published Saturday, October 22nd, 2011

Symphony warms music lovers' hearts

After a long sweltering summer, the chilly night air Thursday evening outside the Tivoli Theater seemed downright frigid. But that feeling didn't last long as the Chattanooga Symphony warmed attendees with a program of traditional favorites, conducted by its new Music Director Kyoko Dan.

Beethoven composed only one opera, "Fidelio," that gave him apoplectic fits. He was under pressure to "get it right" and composed four different overtures for his opera before finally deciding on the "Fidelio Overture." It includes fanfares, lyrical melodies and a simmering intensity expected from the musical titan. By the way: Beethoven didn't complete the overture in time for the scheduled performance, and another work was substituted.

Maestro Dan led with a restrained approach, but her forces responded with an energetic performance appropriate for a concert opener.

Edvard Grieg -- called "The Chopin of the North" (being from Denmark) -- composed his remarkable piano concerto (in A minor, Op 16) at 25 years of age. It boasts all manner of humable motives and haunting melodies, making it one of the most popular concertos.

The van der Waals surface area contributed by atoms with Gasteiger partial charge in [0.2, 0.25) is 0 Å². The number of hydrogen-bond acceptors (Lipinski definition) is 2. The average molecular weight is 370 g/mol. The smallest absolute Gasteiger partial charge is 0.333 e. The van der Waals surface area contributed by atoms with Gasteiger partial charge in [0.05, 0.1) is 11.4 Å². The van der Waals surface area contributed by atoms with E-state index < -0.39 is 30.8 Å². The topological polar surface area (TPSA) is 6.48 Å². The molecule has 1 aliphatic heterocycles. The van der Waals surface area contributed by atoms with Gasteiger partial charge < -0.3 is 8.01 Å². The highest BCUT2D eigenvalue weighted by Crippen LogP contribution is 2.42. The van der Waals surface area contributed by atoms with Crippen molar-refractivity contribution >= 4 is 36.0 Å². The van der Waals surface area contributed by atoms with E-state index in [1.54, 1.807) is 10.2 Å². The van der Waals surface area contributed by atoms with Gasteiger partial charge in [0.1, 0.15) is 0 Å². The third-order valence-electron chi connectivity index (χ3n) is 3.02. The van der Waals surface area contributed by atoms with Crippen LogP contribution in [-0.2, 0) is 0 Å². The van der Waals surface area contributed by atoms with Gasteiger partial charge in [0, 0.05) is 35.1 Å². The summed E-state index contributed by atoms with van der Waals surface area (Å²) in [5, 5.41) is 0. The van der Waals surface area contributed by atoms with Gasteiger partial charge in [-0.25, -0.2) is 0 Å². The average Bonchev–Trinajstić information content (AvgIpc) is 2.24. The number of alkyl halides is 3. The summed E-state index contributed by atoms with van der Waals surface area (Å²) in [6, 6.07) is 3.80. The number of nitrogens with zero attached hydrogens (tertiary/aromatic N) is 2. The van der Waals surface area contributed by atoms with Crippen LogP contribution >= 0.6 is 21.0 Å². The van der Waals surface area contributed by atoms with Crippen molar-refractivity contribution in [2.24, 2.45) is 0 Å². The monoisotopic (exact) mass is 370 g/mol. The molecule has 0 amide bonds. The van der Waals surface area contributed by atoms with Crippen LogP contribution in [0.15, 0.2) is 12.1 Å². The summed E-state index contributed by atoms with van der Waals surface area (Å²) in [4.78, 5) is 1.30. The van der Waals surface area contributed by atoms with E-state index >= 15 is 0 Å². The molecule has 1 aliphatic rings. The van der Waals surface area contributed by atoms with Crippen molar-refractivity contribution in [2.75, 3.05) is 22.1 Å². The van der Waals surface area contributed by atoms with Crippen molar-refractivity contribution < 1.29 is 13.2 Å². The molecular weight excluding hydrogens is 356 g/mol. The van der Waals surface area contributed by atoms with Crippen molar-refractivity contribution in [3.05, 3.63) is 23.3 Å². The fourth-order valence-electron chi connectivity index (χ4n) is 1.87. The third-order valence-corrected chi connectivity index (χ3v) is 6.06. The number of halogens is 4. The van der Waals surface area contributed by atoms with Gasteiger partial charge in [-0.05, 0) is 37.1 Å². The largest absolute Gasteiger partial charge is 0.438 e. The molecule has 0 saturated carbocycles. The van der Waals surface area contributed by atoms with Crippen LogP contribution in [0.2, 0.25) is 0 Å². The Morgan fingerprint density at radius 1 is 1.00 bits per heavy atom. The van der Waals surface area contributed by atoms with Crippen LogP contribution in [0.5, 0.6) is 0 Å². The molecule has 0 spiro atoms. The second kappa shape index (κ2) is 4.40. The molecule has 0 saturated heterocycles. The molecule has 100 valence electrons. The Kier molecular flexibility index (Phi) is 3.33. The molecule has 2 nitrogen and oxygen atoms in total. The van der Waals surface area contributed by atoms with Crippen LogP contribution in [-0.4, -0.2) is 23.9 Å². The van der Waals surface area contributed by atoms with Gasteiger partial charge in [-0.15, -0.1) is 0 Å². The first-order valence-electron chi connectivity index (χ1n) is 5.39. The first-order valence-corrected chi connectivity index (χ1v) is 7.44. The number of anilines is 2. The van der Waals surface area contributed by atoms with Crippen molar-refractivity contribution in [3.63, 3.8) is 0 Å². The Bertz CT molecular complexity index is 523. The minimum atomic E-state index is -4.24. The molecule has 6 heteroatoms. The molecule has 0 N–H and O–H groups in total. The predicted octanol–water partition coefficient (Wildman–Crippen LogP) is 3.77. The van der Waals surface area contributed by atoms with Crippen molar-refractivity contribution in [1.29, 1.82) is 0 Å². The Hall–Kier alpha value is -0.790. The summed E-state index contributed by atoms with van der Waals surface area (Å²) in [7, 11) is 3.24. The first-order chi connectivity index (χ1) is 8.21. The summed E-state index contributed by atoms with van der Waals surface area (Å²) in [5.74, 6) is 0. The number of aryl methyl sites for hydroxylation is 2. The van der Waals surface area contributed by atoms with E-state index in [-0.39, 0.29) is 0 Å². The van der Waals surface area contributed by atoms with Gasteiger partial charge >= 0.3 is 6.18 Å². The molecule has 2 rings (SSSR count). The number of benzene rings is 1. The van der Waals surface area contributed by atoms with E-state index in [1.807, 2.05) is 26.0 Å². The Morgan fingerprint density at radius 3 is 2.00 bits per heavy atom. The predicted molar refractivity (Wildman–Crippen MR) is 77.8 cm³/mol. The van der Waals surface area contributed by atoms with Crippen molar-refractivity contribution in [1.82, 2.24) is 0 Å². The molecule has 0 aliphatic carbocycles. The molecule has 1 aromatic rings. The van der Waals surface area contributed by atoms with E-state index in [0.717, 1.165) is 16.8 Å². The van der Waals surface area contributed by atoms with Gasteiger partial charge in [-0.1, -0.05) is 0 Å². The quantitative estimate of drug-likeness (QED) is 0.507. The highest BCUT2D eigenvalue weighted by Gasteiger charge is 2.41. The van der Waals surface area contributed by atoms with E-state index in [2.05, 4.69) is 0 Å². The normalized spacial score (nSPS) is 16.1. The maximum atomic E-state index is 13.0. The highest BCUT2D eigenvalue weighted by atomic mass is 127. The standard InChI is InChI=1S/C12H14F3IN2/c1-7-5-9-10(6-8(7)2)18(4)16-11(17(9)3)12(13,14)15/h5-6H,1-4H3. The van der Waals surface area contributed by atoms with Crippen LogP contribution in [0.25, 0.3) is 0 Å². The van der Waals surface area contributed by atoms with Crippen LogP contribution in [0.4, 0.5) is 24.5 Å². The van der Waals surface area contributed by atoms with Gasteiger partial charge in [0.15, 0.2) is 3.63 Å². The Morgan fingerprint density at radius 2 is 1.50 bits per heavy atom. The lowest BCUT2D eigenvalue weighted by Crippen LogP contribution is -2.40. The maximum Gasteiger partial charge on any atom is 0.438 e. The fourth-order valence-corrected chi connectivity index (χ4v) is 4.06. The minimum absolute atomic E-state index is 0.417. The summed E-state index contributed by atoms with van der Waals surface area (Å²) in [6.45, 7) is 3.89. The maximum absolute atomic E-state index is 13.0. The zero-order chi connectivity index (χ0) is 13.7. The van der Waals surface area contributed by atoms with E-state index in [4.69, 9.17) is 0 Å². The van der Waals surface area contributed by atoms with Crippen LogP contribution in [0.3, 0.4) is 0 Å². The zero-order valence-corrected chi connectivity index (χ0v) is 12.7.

Guest soloist Ning An, a local resident, boasts an impressive international list of credentials and honors. And the moment he began playing, the reasons for them became evident. His range of expression from thundering chords to delicate filigrees was captivating. And his energy in the middle movement was contagious.

This concerto may be an old warhorse, but Maestro Dan and Ning An offered a fresh reading that contained no dull or wasted moments -- a jewel of a solo in a handsome orchestral setting. The standing ovation was no surprise.

The mighty "Symphony No. 1 in C minor, Op 61" by Johannes Brahms was a long time in coming. Expected to be the next Beethoven, this paralyzed his symphonic creativity. Finally, at 43, his first symphony debuted.

This performance was a fine one with impressive pacing, always moving ahead with purpose. Dan drew out of her ensemble both the massive sweep and anguished cries of the composer. The final movement, with its majestic hymn-like melody, featured radiant solos by principal Horn and Flute.

After two concerts, one is impressed with Kyoko Dan's ability to produce full, rich sounds from the strings and to exhibit a tight and clean ensemble from the group. So far, most impressive.

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